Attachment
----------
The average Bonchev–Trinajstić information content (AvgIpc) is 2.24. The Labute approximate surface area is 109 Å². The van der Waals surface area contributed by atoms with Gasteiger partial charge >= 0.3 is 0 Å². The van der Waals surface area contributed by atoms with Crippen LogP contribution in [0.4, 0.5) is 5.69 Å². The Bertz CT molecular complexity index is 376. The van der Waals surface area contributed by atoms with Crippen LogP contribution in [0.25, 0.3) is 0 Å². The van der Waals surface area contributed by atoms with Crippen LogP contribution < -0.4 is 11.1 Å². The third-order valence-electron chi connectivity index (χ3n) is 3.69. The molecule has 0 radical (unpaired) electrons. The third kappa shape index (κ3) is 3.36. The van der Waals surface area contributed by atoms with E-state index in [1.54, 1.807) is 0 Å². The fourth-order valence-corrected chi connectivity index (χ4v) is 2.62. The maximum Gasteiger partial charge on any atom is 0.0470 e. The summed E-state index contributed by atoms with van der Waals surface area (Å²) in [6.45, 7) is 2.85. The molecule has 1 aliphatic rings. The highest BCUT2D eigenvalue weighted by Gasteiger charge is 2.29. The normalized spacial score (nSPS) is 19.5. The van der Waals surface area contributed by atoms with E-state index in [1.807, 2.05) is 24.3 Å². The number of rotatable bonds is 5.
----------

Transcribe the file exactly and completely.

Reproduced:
The average Bonchev–Trinajstić information content (AvgIpc) is 2.24. The Labute approximate surface area is 109 Å². The van der Waals surface area contributed by atoms with Gasteiger partial charge >= 0.3 is 0 Å². The van der Waals surface area contributed by atoms with Crippen LogP contribution in [0.4, 0.5) is 5.69 Å². The Bertz CT molecular complexity index is 376. The van der Waals surface area contributed by atoms with Crippen LogP contribution in [0.25, 0.3) is 0 Å². The van der Waals surface area contributed by atoms with Crippen LogP contribution < -0.4 is 11.1 Å². The third-order valence-electron chi connectivity index (χ3n) is 3.69. The molecule has 0 radical (unpaired) electrons. The third kappa shape index (κ3) is 3.36. The van der Waals surface area contributed by atoms with E-state index in [1.54, 1.807) is 0 Å². The fourth-order valence-corrected chi connectivity index (χ4v) is 2.62. The maximum Gasteiger partial charge on any atom is 0.0470 e. The summed E-state index contributed by atoms with van der Waals surface area (Å²) in [6.45, 7) is 2.85. The molecule has 1 aliphatic rings. The highest BCUT2D eigenvalue weighted by Gasteiger charge is 2.29. The normalized spacial score (nSPS) is 19.5. The van der Waals surface area contributed by atoms with E-state index in [1.807, 2.05) is 24.3 Å². The number of rotatable bonds is 5.